About a month ago, my sister announced that she had been diagnosed with dengue. This happened soon after she had visited me in Bangalore. As I rushed to catch the first flight to be with her in Mumbai, I couldn’t but wonder at how a tiny insect like the mosquito could continue to strike down the human species with new and debilitating viruses each time. Zika, dengue, chikungunya – different names, different continents – all with one common factor – a certain mosquito. And this, after most of the world has rid itself of malaria!
To me, these mosquito borne virus strains and the like are the new “left-field disruptions” – situations that catch you off guard and shake up the rhythm of your existence. I mean, who would have thought that dengue and chikungunya would continue to afflict city dwellers, regardless of the neighborhood they lived in? Who would have thought that yet another mosquito-borne disease, zika, would rear its ugly head, and spread across the world with such alarming speed and intensity? Who would have predicted, a few years ago, that this same disease would be one of the biggest disruptors in the run-up to the Rio Olympics, prompting some of the world’s best athletes to drop out of the games?
Just the other day, I was reading about another new mosquito-borne illness that was recently detected in Haiti. How can one stay ahead and mitigate the risk of contracting these new avatars of mosquito-borne diseases? When will this ever end?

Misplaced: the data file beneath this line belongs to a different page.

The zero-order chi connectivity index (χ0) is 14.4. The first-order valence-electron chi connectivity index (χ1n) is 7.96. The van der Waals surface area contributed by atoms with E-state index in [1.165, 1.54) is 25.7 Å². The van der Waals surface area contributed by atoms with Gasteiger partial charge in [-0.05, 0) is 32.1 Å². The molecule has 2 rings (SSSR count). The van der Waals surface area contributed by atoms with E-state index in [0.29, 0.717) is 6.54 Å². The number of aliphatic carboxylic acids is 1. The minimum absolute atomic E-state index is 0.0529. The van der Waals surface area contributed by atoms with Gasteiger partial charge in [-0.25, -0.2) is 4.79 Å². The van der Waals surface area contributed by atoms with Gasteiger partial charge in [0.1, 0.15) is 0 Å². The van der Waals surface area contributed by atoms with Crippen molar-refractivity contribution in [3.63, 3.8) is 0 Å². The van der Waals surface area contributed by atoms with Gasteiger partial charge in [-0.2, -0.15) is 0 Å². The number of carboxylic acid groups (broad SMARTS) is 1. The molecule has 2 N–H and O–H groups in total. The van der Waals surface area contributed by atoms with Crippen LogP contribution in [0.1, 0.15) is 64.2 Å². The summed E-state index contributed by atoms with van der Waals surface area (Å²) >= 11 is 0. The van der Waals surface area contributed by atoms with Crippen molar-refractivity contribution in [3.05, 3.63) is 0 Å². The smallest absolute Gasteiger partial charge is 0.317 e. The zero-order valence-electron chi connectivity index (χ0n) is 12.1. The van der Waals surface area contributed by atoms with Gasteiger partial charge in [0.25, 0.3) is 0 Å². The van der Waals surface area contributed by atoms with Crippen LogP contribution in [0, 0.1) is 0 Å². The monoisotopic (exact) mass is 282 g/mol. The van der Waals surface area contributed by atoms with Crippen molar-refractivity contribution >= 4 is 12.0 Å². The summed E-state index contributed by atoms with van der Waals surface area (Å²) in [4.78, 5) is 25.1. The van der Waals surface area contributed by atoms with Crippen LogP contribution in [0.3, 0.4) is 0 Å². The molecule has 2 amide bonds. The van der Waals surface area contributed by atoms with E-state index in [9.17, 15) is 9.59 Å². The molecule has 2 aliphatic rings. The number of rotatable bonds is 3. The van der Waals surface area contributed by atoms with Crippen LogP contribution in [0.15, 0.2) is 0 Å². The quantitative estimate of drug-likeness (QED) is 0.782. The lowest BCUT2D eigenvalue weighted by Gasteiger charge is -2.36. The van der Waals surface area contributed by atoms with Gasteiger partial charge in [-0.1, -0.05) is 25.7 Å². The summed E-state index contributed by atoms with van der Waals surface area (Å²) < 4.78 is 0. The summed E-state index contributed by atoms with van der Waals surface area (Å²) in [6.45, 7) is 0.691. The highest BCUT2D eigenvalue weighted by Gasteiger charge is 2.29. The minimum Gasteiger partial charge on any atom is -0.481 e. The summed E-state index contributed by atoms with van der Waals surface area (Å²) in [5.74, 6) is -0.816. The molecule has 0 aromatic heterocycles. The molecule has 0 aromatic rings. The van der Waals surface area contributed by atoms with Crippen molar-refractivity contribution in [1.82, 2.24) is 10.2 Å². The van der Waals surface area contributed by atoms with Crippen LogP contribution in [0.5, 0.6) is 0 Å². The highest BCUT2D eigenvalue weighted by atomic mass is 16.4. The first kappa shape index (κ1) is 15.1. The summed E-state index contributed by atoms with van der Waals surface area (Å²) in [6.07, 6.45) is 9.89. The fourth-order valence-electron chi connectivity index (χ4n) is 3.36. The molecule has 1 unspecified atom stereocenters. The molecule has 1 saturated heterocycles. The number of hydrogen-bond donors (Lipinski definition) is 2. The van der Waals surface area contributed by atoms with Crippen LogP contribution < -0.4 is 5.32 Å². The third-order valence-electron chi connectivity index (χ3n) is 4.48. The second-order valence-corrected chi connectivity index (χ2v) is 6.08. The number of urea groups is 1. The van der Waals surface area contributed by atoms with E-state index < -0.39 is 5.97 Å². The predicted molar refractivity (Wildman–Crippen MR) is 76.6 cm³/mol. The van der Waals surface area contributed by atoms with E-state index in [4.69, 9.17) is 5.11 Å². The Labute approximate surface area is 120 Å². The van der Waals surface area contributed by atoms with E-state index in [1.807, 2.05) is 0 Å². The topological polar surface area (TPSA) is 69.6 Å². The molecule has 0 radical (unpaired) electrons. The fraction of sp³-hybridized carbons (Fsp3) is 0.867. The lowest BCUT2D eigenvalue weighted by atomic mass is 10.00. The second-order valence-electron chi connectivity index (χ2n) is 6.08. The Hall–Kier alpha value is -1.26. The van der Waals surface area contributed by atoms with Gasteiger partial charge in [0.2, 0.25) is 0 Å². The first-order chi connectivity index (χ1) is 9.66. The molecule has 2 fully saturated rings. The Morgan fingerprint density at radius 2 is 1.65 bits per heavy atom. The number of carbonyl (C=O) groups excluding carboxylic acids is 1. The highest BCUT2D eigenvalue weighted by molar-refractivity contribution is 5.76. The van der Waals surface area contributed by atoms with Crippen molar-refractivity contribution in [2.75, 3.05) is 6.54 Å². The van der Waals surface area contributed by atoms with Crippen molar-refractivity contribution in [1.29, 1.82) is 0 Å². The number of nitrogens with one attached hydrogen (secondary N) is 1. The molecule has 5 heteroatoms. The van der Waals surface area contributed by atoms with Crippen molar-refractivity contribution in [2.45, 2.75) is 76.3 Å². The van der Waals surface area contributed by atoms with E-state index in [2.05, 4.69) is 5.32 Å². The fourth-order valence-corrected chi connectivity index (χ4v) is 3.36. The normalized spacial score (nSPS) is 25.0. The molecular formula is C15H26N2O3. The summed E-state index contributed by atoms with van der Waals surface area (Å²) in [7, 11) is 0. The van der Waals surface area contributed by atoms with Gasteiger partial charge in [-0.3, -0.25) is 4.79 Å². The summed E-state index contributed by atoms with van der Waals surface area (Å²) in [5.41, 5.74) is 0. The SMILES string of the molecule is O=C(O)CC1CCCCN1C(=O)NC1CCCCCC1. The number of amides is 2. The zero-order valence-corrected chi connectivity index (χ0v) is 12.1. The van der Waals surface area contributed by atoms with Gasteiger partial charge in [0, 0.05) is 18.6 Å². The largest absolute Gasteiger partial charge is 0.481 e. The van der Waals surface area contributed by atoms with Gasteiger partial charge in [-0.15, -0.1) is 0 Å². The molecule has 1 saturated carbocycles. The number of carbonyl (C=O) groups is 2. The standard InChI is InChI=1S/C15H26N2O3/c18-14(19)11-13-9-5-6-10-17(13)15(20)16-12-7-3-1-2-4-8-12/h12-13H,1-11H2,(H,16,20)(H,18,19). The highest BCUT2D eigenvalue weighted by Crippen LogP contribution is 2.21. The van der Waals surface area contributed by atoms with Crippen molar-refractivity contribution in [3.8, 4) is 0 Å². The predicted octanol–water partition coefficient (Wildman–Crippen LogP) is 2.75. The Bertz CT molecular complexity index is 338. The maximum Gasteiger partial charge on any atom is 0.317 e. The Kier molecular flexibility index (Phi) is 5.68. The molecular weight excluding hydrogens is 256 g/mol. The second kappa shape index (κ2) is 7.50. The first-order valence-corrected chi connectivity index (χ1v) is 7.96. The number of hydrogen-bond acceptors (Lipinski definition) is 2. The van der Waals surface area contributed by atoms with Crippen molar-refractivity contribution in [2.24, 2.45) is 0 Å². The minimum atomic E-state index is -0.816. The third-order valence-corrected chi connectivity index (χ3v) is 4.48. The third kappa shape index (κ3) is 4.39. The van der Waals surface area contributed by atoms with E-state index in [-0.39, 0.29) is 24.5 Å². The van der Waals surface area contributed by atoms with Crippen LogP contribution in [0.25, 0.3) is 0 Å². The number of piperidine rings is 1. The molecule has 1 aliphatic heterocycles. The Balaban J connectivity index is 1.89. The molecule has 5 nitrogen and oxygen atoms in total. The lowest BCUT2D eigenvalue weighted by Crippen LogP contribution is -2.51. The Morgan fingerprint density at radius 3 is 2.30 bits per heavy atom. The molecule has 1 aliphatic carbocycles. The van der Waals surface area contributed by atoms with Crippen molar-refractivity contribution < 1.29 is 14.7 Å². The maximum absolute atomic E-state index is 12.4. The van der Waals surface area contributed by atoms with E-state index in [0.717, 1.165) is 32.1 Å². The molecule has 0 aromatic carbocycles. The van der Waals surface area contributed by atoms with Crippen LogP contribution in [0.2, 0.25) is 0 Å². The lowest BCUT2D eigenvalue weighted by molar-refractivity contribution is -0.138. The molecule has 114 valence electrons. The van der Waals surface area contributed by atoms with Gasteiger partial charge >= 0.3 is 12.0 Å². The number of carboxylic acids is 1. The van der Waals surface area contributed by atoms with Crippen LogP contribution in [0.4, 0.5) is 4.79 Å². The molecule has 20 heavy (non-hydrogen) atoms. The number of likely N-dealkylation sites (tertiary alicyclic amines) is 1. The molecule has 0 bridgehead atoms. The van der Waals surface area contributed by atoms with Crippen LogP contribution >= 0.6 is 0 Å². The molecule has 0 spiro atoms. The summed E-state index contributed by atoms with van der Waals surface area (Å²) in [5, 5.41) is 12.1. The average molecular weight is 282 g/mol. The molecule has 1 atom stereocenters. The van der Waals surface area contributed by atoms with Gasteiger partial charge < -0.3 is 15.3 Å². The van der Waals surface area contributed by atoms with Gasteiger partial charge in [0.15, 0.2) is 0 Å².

Take my sister. She’s fit, in good health and a veteran traveler. Should she have replaced her body lotion with mosquito repellant to avoid being bitten (in the daytime, I might add) by a dengue-spreading mosquito? Or, should I have ensured that my home was mosquito-free through the day? Should I have approached the municipal authorities, and voiced my concerns about the mosquito menace in my city? GRC experts will probably say that I should have checked all these boxes. In addition to these, they might have also raised questions of governance, an obvious one being why city councils and public health authorities are not stepping up to the need of the hour to combat the growing mosquito menace.
Our current reality is that we live in a risky world with disruptions coming out of the left field frequently. The only way to deal with them is to be prepared – to watch out, anticipate those risks, and respond quickly. Of course, that’s easier said than done. How can you try and predict every single risk or disruption?
But here’s where technology – and, in particular, big data analytics — can be very useful. I came across some encouraging stories of how data modeling techniques have the potential to actually control the spread of zika, and predict new outbreaks of the disease. In fact, big data analytics have already played a significant role in containing previous viral outbreaks such as ebola and dengue. They’re also enabling researchers at the University of Warwick to analyze terabytes of mosquito images in order to develop better nets and physical protection against the malaria-spreading insect.
These are just a few examples, but they make me optimistic. Risks are not going to fade away, but perhaps a growing awareness of GRC, and a greater sense of responsibility and accountability will spur civic authorities to create a cleaner, disease-free environment for all. On a personal note, I realize that I am as exposed to this risk as anyone else in my city, and I need to do whatever I possibly can to ensure that I protect myself, my family and my home from risks like these that are lurking around the corner. After all, one can never be too careful!